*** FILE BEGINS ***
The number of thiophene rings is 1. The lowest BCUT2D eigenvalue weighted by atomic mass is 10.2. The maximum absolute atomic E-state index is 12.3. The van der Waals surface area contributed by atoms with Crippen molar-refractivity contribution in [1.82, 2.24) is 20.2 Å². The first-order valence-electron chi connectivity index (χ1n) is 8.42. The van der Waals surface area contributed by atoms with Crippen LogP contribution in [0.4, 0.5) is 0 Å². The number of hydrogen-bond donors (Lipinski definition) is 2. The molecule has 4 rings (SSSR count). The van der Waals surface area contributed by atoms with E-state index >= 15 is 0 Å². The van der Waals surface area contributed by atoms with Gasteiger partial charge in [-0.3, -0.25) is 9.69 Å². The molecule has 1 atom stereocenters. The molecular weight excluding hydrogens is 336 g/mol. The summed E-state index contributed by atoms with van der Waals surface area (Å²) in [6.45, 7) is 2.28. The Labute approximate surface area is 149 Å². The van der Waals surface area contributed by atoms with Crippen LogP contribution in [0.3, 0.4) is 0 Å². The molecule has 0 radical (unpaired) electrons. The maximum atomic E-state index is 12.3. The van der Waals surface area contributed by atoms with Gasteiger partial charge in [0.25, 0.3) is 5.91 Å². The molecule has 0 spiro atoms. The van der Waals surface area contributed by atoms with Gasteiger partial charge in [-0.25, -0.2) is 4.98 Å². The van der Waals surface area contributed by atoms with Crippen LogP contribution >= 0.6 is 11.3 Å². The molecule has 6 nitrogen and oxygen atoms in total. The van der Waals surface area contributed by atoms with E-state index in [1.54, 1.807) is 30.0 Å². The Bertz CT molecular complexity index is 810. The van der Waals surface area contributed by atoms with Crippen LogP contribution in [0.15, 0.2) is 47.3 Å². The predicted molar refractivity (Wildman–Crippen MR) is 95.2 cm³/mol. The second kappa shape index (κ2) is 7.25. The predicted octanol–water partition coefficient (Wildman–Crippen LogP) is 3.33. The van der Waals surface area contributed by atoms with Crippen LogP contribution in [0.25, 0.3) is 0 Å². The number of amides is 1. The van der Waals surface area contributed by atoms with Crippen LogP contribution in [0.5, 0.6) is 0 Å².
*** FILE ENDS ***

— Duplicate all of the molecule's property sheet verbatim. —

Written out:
The number of thiophene rings is 1. The lowest BCUT2D eigenvalue weighted by atomic mass is 10.2. The maximum absolute atomic E-state index is 12.3. The van der Waals surface area contributed by atoms with Crippen molar-refractivity contribution in [1.82, 2.24) is 20.2 Å². The first-order valence-electron chi connectivity index (χ1n) is 8.42. The van der Waals surface area contributed by atoms with Crippen LogP contribution in [0.4, 0.5) is 0 Å². The number of hydrogen-bond donors (Lipinski definition) is 2. The molecule has 4 rings (SSSR count). The van der Waals surface area contributed by atoms with E-state index >= 15 is 0 Å². The van der Waals surface area contributed by atoms with Gasteiger partial charge in [-0.3, -0.25) is 9.69 Å². The molecule has 1 atom stereocenters. The molecular weight excluding hydrogens is 336 g/mol. The summed E-state index contributed by atoms with van der Waals surface area (Å²) in [6.45, 7) is 2.28. The Labute approximate surface area is 149 Å². The van der Waals surface area contributed by atoms with Crippen LogP contribution in [0.3, 0.4) is 0 Å². The molecule has 0 radical (unpaired) electrons. The maximum atomic E-state index is 12.3. The van der Waals surface area contributed by atoms with Gasteiger partial charge in [0.25, 0.3) is 5.91 Å². The molecule has 0 spiro atoms. The van der Waals surface area contributed by atoms with Gasteiger partial charge in [-0.25, -0.2) is 4.98 Å². The van der Waals surface area contributed by atoms with Crippen LogP contribution >= 0.6 is 11.3 Å². The molecule has 6 nitrogen and oxygen atoms in total. The van der Waals surface area contributed by atoms with E-state index in [1.54, 1.807) is 30.0 Å². The Bertz CT molecular complexity index is 810. The van der Waals surface area contributed by atoms with Crippen LogP contribution in [0.15, 0.2) is 47.3 Å². The predicted molar refractivity (Wildman–Crippen MR) is 95.2 cm³/mol. The second kappa shape index (κ2) is 7.25. The predicted octanol–water partition coefficient (Wildman–Crippen LogP) is 3.33. The van der Waals surface area contributed by atoms with Crippen LogP contribution in [0.25, 0.3) is 0 Å². The number of amides is 1. The van der Waals surface area contributed by atoms with Crippen LogP contribution in [0.5, 0.6) is 0 Å².